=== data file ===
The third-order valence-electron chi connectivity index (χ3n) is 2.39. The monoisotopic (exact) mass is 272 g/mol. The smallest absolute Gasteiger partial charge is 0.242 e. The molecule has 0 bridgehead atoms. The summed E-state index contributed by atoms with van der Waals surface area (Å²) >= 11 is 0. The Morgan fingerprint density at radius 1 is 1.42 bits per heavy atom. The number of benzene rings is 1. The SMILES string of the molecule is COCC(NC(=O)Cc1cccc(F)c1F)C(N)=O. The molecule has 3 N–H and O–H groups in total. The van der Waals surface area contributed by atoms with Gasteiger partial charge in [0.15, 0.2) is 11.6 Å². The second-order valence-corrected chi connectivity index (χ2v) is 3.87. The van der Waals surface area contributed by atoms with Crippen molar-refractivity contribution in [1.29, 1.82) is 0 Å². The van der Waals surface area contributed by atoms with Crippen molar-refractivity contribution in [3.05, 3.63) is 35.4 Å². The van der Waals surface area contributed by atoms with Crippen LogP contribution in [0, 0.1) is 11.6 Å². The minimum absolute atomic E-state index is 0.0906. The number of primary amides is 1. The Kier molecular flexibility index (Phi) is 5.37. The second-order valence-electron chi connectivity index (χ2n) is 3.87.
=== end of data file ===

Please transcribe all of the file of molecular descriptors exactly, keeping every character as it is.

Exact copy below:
The third-order valence-electron chi connectivity index (χ3n) is 2.39. The monoisotopic (exact) mass is 272 g/mol. The smallest absolute Gasteiger partial charge is 0.242 e. The molecule has 0 bridgehead atoms. The summed E-state index contributed by atoms with van der Waals surface area (Å²) >= 11 is 0. The Morgan fingerprint density at radius 1 is 1.42 bits per heavy atom. The number of benzene rings is 1. The SMILES string of the molecule is COCC(NC(=O)Cc1cccc(F)c1F)C(N)=O. The molecule has 3 N–H and O–H groups in total. The van der Waals surface area contributed by atoms with Gasteiger partial charge in [0.15, 0.2) is 11.6 Å². The second-order valence-corrected chi connectivity index (χ2v) is 3.87. The van der Waals surface area contributed by atoms with Crippen molar-refractivity contribution in [1.29, 1.82) is 0 Å². The van der Waals surface area contributed by atoms with Crippen molar-refractivity contribution in [3.05, 3.63) is 35.4 Å². The van der Waals surface area contributed by atoms with Crippen LogP contribution in [0, 0.1) is 11.6 Å². The minimum absolute atomic E-state index is 0.0906. The number of primary amides is 1. The Kier molecular flexibility index (Phi) is 5.37. The second-order valence-electron chi connectivity index (χ2n) is 3.87.